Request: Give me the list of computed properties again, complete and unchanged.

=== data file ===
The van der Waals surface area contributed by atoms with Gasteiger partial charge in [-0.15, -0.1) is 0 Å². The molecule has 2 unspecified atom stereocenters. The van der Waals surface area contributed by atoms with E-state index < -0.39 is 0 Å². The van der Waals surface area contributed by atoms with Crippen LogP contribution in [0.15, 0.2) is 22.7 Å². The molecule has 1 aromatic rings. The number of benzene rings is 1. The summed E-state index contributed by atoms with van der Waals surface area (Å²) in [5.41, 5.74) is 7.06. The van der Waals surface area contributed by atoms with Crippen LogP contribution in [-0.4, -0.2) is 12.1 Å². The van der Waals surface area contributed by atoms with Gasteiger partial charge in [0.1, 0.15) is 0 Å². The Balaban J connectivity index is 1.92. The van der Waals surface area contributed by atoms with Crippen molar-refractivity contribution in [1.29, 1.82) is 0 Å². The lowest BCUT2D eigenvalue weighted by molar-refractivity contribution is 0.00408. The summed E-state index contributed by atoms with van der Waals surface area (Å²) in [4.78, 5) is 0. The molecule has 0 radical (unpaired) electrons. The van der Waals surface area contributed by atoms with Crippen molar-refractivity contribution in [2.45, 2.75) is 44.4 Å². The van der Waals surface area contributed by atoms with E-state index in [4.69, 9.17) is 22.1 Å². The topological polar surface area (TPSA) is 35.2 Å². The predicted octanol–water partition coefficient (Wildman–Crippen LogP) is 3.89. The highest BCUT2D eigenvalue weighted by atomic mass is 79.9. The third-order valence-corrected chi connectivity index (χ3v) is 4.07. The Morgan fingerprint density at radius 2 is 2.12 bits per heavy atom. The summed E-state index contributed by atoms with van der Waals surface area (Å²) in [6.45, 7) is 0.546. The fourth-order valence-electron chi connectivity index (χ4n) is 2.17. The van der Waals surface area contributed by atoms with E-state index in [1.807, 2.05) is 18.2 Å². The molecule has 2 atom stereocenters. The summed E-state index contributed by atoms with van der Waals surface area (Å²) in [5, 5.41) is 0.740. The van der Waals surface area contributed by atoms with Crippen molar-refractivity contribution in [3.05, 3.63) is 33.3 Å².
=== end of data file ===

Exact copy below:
The van der Waals surface area contributed by atoms with Gasteiger partial charge in [-0.15, -0.1) is 0 Å². The molecule has 2 unspecified atom stereocenters. The van der Waals surface area contributed by atoms with E-state index < -0.39 is 0 Å². The van der Waals surface area contributed by atoms with Crippen LogP contribution in [0.15, 0.2) is 22.7 Å². The molecule has 1 aromatic rings. The number of benzene rings is 1. The summed E-state index contributed by atoms with van der Waals surface area (Å²) in [5.41, 5.74) is 7.06. The van der Waals surface area contributed by atoms with Crippen LogP contribution in [-0.4, -0.2) is 12.1 Å². The van der Waals surface area contributed by atoms with Gasteiger partial charge in [0.1, 0.15) is 0 Å². The Balaban J connectivity index is 1.92. The van der Waals surface area contributed by atoms with Crippen molar-refractivity contribution in [1.29, 1.82) is 0 Å². The lowest BCUT2D eigenvalue weighted by molar-refractivity contribution is 0.00408. The summed E-state index contributed by atoms with van der Waals surface area (Å²) in [4.78, 5) is 0. The molecule has 0 radical (unpaired) electrons. The van der Waals surface area contributed by atoms with Crippen molar-refractivity contribution in [2.45, 2.75) is 44.4 Å². The van der Waals surface area contributed by atoms with E-state index in [4.69, 9.17) is 22.1 Å². The topological polar surface area (TPSA) is 35.2 Å². The predicted octanol–water partition coefficient (Wildman–Crippen LogP) is 3.89. The highest BCUT2D eigenvalue weighted by atomic mass is 79.9. The third-order valence-corrected chi connectivity index (χ3v) is 4.07. The Morgan fingerprint density at radius 2 is 2.12 bits per heavy atom. The summed E-state index contributed by atoms with van der Waals surface area (Å²) in [6.45, 7) is 0.546. The fourth-order valence-electron chi connectivity index (χ4n) is 2.17. The van der Waals surface area contributed by atoms with E-state index in [1.807, 2.05) is 18.2 Å². The molecule has 2 atom stereocenters. The summed E-state index contributed by atoms with van der Waals surface area (Å²) in [5, 5.41) is 0.740. The van der Waals surface area contributed by atoms with Crippen molar-refractivity contribution in [3.05, 3.63) is 33.3 Å².